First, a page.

Innovating Out of Crisis
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Innovating Out of Crisis

How Fujifilm Survived (and Thrived) As Its Core Business Was Vanishing
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Shigetaka Komori
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CEO Shigetaka Komori's own story of why Fujifilm succeeded where Kodak failed, with hard-won lessons for managers and employees everywhere

In 2000, photographic film products made up 60% of Fujifilm’s sales and up to 70% of its profit. Within ten years, digital cameras had destroyed that business. In 2012, Kodak filed for bankruptcy. Yet Fujifilm has boasted record profits and continues strong. What happened? What did Fujifilm do? What do businesses today need from their leaders? What kinds of employees can help businesses thrive in the future? Here, the CEO who brought Fujifilm back from the brink explains how he engineered transformative organizational innovation and product diversification, with observations on his management philosophy.

Shigetaka Komori is Chairman and CEO of Fujifilm Holdings Corporation. Mr. Komori was appointed CEO in 2003 and chairman in 2012.

Table of Contents


Chapter 1 Lost Core: What Happened at Fujifilm?

Technology-oriented Fujifilm
Giant Kodak
First Attempts at Diversification
Overseas Development and Foreign Encroachment
The Approaching Digital Era
Three Strategies for the Digital Age
Brave Enough to Recognize Reality?
The Coming Crisis

Column #1
Digital Minilabs: A Godsend for Photo Shops

Chapter 2 A New Start: Fujifilm’s Challenges and Reforms: The Complete Story

My Return from Europe
Not Just Survive, but Survive as a First-Rate Enterprise
Global Factory Reorganization and Consolidation of Developing Sites
With Greatest Consideration for All, Pushing Relentless Reform
Fujifilm Protects the Photographic Legacy
Fujitac Contributes to the Spread of Liquid Crystal TV
Needs and Technology: Searching for New Markets
Not Just Success, but Long-term Success
Healthcare’s Importance in the Twenty-first Century
The Rationale behind Going into Cosmetics
A Full-Scale Entry into Pharmaceuticals
Mergers and Acquisitions Provide a Head Start
Creating a New Research Center for Interdisciplinary Research
Ongoing R&D Investment of 200 Billion a Year
Transition to a Holding Company System for Greater Consolidation
Renamed “Fujifilm”
Best Performance in History and the Lehman Shock
A Second Companywide Downsizing
One Misfortune Followed by Another: The Strong Yen
Fujifilm Back on the Path to Growth
After the Trunk and Limbs Come Branches and Leaves
Creating a Company that Can Create Change
The Difference between Kodak and Fujifilm

Column 2
Disaster Reconfirms the Cultural Value of Photography

Chapter 3 What Managers Should Do in Time of Crisis: Reading, Planning, Communicating, Acting

Consensus Leaders are Useless in Times of Crisis
Four Rules for Managers in Times of Crisis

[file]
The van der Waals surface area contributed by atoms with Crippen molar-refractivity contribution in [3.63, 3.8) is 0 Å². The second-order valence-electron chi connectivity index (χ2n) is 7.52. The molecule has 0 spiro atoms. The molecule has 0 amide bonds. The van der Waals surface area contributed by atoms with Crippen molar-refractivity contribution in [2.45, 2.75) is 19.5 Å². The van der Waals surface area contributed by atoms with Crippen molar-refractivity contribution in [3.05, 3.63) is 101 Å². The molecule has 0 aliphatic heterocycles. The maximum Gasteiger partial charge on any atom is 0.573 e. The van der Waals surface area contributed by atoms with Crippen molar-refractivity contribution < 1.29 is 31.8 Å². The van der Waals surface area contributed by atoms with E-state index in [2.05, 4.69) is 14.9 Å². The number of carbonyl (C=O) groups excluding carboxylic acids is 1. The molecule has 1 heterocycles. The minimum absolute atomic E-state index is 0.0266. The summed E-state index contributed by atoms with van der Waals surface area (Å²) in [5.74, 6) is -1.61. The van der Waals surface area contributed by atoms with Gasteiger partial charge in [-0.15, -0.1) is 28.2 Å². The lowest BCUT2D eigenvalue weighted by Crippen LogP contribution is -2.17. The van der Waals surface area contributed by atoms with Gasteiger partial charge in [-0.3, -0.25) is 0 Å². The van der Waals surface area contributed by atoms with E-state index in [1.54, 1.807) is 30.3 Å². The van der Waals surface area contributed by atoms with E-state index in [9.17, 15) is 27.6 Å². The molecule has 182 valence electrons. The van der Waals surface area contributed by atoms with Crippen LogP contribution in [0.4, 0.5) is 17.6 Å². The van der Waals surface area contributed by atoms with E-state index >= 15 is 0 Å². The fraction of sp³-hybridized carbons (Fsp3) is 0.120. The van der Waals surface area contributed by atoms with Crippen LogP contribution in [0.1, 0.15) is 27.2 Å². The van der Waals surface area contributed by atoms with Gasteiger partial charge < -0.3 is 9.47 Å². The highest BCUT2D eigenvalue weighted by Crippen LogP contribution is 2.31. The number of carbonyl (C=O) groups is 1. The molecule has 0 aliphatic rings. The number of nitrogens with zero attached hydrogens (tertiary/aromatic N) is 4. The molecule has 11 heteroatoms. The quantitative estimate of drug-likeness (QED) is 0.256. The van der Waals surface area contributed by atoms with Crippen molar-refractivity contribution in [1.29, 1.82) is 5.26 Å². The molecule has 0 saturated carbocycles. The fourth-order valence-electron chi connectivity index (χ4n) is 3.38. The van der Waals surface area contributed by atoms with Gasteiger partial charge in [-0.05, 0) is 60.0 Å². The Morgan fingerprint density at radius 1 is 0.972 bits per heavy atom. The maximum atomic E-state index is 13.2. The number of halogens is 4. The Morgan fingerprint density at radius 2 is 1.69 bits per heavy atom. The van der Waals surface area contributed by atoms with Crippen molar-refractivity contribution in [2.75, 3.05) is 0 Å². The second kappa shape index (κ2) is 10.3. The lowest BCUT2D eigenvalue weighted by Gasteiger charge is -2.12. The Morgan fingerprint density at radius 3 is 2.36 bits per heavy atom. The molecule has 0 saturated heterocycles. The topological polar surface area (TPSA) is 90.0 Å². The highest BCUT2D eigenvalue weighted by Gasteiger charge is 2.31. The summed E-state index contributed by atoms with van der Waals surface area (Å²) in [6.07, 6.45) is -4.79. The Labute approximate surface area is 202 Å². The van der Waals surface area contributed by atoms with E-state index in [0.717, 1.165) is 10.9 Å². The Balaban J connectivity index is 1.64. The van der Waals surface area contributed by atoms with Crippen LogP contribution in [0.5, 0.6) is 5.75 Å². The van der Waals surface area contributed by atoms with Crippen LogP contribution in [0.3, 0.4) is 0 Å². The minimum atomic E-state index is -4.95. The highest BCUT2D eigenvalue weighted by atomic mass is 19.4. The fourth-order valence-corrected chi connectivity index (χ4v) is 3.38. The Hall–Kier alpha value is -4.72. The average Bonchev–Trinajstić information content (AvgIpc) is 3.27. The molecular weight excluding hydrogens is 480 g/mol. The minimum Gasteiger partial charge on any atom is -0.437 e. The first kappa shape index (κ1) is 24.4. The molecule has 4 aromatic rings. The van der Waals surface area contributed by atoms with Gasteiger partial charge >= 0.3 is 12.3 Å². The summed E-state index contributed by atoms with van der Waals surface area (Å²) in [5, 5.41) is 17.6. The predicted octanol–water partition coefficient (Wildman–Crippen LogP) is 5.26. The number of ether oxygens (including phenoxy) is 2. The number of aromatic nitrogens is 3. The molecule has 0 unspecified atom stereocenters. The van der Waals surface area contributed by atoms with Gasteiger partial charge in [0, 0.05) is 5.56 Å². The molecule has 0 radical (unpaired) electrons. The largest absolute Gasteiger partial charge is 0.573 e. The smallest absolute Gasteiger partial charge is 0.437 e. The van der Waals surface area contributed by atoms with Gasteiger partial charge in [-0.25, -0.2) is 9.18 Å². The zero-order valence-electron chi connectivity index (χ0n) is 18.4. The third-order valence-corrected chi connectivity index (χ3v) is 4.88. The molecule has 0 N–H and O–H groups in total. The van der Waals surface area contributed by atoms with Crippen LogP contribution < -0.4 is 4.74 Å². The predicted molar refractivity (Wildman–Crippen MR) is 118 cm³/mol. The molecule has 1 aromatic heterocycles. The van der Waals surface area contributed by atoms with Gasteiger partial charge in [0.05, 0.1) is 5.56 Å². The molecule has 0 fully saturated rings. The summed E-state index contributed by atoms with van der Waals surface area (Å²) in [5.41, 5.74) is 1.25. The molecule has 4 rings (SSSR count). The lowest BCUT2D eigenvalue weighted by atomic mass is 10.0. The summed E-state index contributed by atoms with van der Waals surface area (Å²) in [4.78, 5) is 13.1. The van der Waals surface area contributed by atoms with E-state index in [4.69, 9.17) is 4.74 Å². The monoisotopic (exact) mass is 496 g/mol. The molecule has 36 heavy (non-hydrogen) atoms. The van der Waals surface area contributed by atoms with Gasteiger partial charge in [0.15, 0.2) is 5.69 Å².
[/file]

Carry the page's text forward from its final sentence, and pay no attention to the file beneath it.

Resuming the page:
Understanding the Present Situation with Limited Information
Reading the Flow of Events and Predicting the Future
The Universal Laws Apply Outside Your Field of Expertise
Three Factors Leading to Misjudgment
Deciding Priorities and Drawing Up Realistic Plans
Being Aware of Dynamism and Speed
The Need for Muscle Intelligence in Managers
Even When You Hesitate, Make It a Success
Keeping Refreshed and Invigorated: Another Leader’s Job
Without Communication from the Top, the Organization Won’t Budge
Something More Important than Taking the Lead

Column 3
Number Two Uses a Bamboo Sword, Number One Steel

Chapter 4 All Is a Battle Which Cannot be Lost: The Rule of the World and Coming Out on Top

All Life Is a Battle to be Won or Lost
Postwar Japan Teaches the Wretchedness of Losing
Building the Bedrock Strength to Escape Defeat
My Theory of the Total Business Person
Without Gentleness and a Cause, “Winning” and “Strength” Are Meaningless
Understanding International Behavior to Win in the World
Not Just Winning but Doing It Intelligently, Honestly, and with Spirit

Column 4
Books I Have Read to Build a Foundation of Strength

Chapter 5 People Who Feel Strongly about Their Work Will Grow: How to be Successful at Work and Continue to Grow

The Company Is Not an Educational Institution for Your Benefit
Creating a Positive Spiral by Learning from Whatever Comes Your Way
Working with a Sense of Ownership
Take Whatever You Do Seriously and See It Through
Before Relying on Others, Ask Yourself What You Have Done
Without Changing Reality, There Is No Progress
The Reason Some Upper Managers Don’t Grow

Column 5
Not Plan-Do-Check-Action, but See-Think-Plan-Do

Chapter 6 The Way Forward in a Global Age: Corporate and National Strengths

Japan’s Manufacturing Sector Is Not Losing Ground
The Slow Economy due to a Strong Yen
Separating TPP and Agricultural Issues
Issues for Japan: The High Cost of Corporate SGA
Issues for Japan: Deterioration in the Ability to Execute
Issues for Japan: The Tendency to Blur Responsibility
Japanese Technology: Still a Source of Pride
Teaching Children the Importance of Competition
From Backward, Inward, and Downward to Forward, Outward, and Upward

Conclusion Challenging with Courage